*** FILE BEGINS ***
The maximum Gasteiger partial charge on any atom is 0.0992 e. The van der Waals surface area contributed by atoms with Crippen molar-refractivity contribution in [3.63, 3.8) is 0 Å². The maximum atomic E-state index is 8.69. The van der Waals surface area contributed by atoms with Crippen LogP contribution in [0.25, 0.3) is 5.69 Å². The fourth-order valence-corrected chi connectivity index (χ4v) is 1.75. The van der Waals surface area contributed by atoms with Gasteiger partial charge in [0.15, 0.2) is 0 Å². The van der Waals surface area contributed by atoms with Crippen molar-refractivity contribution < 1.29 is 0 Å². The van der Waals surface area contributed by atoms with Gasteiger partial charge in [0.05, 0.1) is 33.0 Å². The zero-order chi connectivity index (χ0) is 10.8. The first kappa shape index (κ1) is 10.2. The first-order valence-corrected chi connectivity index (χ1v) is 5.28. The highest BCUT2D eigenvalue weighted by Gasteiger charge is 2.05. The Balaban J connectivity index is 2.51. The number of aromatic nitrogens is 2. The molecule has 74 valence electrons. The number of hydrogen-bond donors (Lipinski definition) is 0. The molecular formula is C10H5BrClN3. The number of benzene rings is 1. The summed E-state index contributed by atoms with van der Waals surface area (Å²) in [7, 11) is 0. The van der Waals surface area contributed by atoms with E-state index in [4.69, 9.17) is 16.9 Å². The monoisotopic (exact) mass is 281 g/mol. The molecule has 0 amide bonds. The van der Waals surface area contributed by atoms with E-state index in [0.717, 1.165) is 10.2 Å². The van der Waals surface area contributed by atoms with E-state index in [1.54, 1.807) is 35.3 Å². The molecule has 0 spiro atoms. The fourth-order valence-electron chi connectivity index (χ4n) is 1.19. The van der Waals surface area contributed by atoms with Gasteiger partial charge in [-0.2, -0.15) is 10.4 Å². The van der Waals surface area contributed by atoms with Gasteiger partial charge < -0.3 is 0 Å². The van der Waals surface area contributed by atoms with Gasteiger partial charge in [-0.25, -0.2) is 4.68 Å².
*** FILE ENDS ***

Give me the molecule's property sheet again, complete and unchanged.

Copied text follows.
The maximum Gasteiger partial charge on any atom is 0.0992 e. The van der Waals surface area contributed by atoms with Crippen molar-refractivity contribution in [3.63, 3.8) is 0 Å². The maximum atomic E-state index is 8.69. The van der Waals surface area contributed by atoms with Crippen LogP contribution in [0.25, 0.3) is 5.69 Å². The fourth-order valence-corrected chi connectivity index (χ4v) is 1.75. The van der Waals surface area contributed by atoms with Gasteiger partial charge in [0.15, 0.2) is 0 Å². The van der Waals surface area contributed by atoms with Crippen molar-refractivity contribution < 1.29 is 0 Å². The van der Waals surface area contributed by atoms with Gasteiger partial charge in [0.05, 0.1) is 33.0 Å². The zero-order chi connectivity index (χ0) is 10.8. The first kappa shape index (κ1) is 10.2. The first-order valence-corrected chi connectivity index (χ1v) is 5.28. The highest BCUT2D eigenvalue weighted by Gasteiger charge is 2.05. The Balaban J connectivity index is 2.51. The number of aromatic nitrogens is 2. The molecule has 74 valence electrons. The number of hydrogen-bond donors (Lipinski definition) is 0. The molecular formula is C10H5BrClN3. The number of benzene rings is 1. The summed E-state index contributed by atoms with van der Waals surface area (Å²) in [7, 11) is 0. The van der Waals surface area contributed by atoms with E-state index in [4.69, 9.17) is 16.9 Å². The monoisotopic (exact) mass is 281 g/mol. The molecule has 0 amide bonds. The van der Waals surface area contributed by atoms with E-state index in [0.717, 1.165) is 10.2 Å². The van der Waals surface area contributed by atoms with E-state index in [1.54, 1.807) is 35.3 Å². The molecule has 0 spiro atoms. The fourth-order valence-electron chi connectivity index (χ4n) is 1.19. The van der Waals surface area contributed by atoms with Gasteiger partial charge in [-0.2, -0.15) is 10.4 Å². The van der Waals surface area contributed by atoms with Gasteiger partial charge < -0.3 is 0 Å². The van der Waals surface area contributed by atoms with Gasteiger partial charge in [-0.25, -0.2) is 4.68 Å².